"A hospital has a very special set of expectations in the minds of the public, and they have a very special set of obligations as an employer," says Rick Wade, senior vice president at the American Hospital Association in Washington, DC. In its "Substance Abuse Policies for Healthcare Institutions," the AHA "strongly encourages" health care facilities to include drug and alcohol testing in a broader substance abuse program.

"Our impression is that the vast majority of hospitals do this, for public trust and confidence, liability, and patient safety," says Wade. "In the environment we’re in today, you simply can’t afford to do anything else."

Drug tests have limitations

If drug testing is effective, it isn’t because the tests themselves are foolproof. Most health care facilities test for the major categories of abused and illegal drugs. But a potential or current employee could be abusing a drug that isn’t a part of the standard testing regimen, or could stay clean long enough for the drug to fully metabolize, making it undetectable.

Nonetheless, knowing that a drug test will be conducted may be enough to keep some abusers from applying. Michael Wald, MD, medical director of occupational medical services at Long Beach (CA) Memorial Medical Center, recalls when he was medical director at an aerospace company that was trying to find workers in a tight labor market. He put up a sign in the human resources department that the company would drug-test. "There were 50 people waiting to apply, and the room cleaned out," he says. "The entire room got up and left."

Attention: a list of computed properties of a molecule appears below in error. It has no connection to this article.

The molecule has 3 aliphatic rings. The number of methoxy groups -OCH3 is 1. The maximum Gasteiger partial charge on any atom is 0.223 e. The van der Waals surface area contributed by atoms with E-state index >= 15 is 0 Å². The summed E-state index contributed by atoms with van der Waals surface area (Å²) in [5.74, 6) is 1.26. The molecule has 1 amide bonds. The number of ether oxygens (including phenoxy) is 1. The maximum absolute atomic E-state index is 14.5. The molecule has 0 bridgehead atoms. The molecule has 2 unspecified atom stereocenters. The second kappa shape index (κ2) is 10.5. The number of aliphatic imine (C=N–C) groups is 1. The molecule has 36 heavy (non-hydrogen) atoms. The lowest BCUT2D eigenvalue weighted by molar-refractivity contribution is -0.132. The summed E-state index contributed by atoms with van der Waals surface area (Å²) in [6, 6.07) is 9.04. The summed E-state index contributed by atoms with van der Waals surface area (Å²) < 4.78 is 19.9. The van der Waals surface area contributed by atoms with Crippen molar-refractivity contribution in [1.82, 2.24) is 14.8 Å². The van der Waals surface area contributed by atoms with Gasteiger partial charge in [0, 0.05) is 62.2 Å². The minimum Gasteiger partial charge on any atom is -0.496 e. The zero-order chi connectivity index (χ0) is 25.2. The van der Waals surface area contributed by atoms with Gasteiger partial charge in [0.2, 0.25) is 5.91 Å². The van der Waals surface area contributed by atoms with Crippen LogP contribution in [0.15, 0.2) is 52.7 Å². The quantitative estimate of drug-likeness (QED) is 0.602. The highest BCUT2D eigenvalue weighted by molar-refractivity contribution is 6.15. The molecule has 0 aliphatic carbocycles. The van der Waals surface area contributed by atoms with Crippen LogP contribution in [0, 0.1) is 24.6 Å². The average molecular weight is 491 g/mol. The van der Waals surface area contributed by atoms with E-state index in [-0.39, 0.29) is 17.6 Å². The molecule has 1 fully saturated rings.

According to reports in the Washington Post, the radiation technician had worked at a hospital in suburban Maryland, but left when administrators asked him to take a drug test. He began working at Georgetown about a year later.

The AHA recommends pre-employment testing, for-cause testing, and post-accident testing. Policies should clearly spell out the standard for for-cause and post-accident testing, AHA says.

Even so, employee health professionals should understand the limitations of testing, advises Kathleen McAndrews, MSN, ARNP, COHN-S, CCM, department director and nurse practitioner in occupational medicine at Dartmouth Hitchcock Medical Center in Lebanon, NH.